Arthur Fiala, shown here in 1918 and 2005, was a private in the 26th Company of the 20th Engineers Regiment during World War I.
Credit S.E. Brown / Courtesy of Houghton Mifflin Harcourt
Richard Rubin has written for The Atlantic and The New York Times Magazine. His other books include Confederacy of Silence and Everyday American History of the 20th Century.
Credit Courtesy of Houghton Mifflin Harcourt
George Briant, shown here in an undated photo and in 2004, recalls Nov. 11, 1918, the day the war ended and the guns fell silent: "You looked like you were in a new land; you couldn't believe that everything is quiet".
Ten years ago, writer Richard Rubin set out to talk to every living American veteran of World War I he could find. It wasn't easy, but he tracked down dozens of centenarian vets, ages 101 to 113, collected their stories and put them in a new book called The Last of the Doughboys. He tells NPR's Melissa Block about the veterans he talked to, and the stories they shared.
In Libya, guns are still everywhere and the elected leadership is struggling to rule as militias use guns and intimidation when they don't get their way. Most recently they surrounded two ministries and state television to force through a political isolation law that bars former members of Moammar Gaddafi's regime from government posts.
Print media are struggling in the U.S. and Europe, but in many Asian countries, including China and India, newspapers are thriving. Another example is Myanmar, also known as Burma. There, only 1 percent of people have access to the Internet and private daily newspapers are rushing into print after decades of being banned. NPR's Anthony Kuhn reports on how Burmese journalists are exercising newfound freedoms.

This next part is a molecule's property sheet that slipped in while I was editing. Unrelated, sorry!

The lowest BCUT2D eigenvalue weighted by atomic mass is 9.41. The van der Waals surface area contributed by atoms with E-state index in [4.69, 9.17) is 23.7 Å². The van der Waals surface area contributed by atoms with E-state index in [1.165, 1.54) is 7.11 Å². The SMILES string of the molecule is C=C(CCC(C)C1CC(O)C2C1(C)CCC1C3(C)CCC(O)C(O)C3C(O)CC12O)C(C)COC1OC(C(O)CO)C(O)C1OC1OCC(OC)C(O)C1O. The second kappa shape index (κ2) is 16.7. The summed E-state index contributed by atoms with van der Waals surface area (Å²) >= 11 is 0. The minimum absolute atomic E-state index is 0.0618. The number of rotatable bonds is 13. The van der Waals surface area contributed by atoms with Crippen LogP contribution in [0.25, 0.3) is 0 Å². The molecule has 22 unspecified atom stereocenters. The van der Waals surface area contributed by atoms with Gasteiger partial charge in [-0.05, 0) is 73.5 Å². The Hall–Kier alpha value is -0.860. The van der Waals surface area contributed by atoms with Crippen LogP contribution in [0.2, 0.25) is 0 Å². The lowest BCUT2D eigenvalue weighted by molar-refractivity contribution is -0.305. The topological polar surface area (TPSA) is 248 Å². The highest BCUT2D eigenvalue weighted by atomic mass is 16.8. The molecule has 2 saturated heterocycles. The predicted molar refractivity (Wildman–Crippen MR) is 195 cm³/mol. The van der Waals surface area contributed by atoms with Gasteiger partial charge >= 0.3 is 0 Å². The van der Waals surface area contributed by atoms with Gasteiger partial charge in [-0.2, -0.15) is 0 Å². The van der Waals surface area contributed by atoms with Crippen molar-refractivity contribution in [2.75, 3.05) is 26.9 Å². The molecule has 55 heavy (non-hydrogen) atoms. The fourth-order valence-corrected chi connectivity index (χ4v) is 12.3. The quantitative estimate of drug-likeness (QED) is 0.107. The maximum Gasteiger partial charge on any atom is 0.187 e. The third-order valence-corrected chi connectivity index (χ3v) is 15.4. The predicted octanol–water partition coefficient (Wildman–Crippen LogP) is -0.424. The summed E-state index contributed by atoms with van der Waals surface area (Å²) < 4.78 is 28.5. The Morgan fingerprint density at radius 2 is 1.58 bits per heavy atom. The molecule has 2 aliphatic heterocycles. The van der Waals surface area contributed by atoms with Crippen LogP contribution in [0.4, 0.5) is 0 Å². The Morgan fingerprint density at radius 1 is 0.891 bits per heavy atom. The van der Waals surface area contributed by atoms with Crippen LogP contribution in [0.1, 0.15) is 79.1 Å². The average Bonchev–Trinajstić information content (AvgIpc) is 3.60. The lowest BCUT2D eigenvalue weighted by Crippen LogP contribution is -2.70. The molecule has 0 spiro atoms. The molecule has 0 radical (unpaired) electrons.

In Oklahoma on Friday, state emergency officials said Monday's tornado destroyed 1,150 homes. An unknown number of structures were damaged. The state has registered more than 1,800 insurance adjusters.
Citi Bike, the country's largest urban bike-sharing system, will soon be rolling in New York City after almost a year of delays. The idea has worked elsewhere, including Paris, Washington, D.C., and Montreal. But critics wonder if it's safe to add tens of thousands of new cyclists to the crowded streets of New York.
Robert Siegel talks with Adam Davidson from Planet Money team about this week's cluster of positive data on the health of the U.S. housing market. Davidson says the strength of the housing sector is now irrefutable, even though a broader economic recovery is still years away.
The Congressional Gold Medal has been posthumously awarded to four girls killed in the 1963 bombing of Birmingham's 16th Street Baptist Church. President Obama signed the legislation Friday, as (from left) Birmingham Mayor William Bell, Dr. Sharon Malone Holder, Attorney General Eric Holder, Rep. Terri Sewell, and relatives of Denise McNair and Carole Robertson look on.
They were just little girls when they were killed in 1963, in what came to be known as the 16th Street Baptist Church Bombing. And now Addie Mae Collins, Denise McNair, Carole Robertson, and Cynthia Wesley have been awarded the Congressional Gold Medal, nearly 50 years after the attack in Birmingham, Ala.